Need a Social Media Strategy? 3 Levels of Communication Value
This is the final post on a four part series on building a social media strategy through community development. In the first blog I introduced the 5 P’s of community, the second explored the concept of the motivated community member and the third community participation. Essentially, I feel that branded social spaces should pursue a value creation strategy to engage and entice consumers. In this post, I introduce the three levels of value creation.
Why is value creation important to social media success?
I see so many companies dipping their toes into social media but they really don’t seem to be getting the ‘social’ part. Social media is not just another broadcast media. As I always say, think of social media as a medium to build relationships. Relationships are based on two-way communication and in business we build relationships based on value.
Other than those who friend your brand for status, consumers will follow because of the value you create for them. Simply posting out links to purchase is not creating value for those who have taken the time to follow you. Yes, make these people feel special by offering them ‘social discounts’ or ‘social offers’ but think about how you can create value and expertise in your area of industry.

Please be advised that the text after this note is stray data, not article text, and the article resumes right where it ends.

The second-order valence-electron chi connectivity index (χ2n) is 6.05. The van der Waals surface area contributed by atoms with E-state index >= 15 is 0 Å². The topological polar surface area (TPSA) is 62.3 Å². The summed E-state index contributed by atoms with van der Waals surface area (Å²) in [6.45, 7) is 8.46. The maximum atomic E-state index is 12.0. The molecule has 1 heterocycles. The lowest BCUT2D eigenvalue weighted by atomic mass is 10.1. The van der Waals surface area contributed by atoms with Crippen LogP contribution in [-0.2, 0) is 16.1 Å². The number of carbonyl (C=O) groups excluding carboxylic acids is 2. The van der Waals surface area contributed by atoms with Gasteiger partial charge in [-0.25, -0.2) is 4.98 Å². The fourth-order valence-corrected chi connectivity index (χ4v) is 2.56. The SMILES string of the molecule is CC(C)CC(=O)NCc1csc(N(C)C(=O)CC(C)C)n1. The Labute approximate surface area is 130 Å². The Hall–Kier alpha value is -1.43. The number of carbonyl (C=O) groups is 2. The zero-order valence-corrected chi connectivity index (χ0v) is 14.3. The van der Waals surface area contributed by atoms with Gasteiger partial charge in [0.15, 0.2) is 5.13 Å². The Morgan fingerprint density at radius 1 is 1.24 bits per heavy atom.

I have a friend who is a jewellery designer. She was sceptical of social media but we have designed a social strategy that will create value to customers who are interested in her designs as well as jewellery designing. This way she can emerge as an expert in the area and can back up her own style with usable substance. She also uses her expertise to join in conversations and answer any communication directed to her.
In early planning of this strategy I used a three prong approach to identify the content, the medium and the social nature of the communication. Essentially, I see three levels of social content value creation.
Three levels of social content value creation
I have developed a value creation model based on three levels of value: content value, technology value and social value. The model is more geared towards to content you wish to broadcast to begin dialogue with others, as you have more time to think about the value you wish to create. However you should not ignore posts directed to you and I encourage you to join in conversations that are related to your area of business.
While many brands wish to gain customer followers you could also build supplier and other business relationships with social media. I would suspect that taking a value creation approach will highlight your business as ‘one to watch’ and you may gain attention from other businesses. After all we want to align with experts and leaders.
So to the model…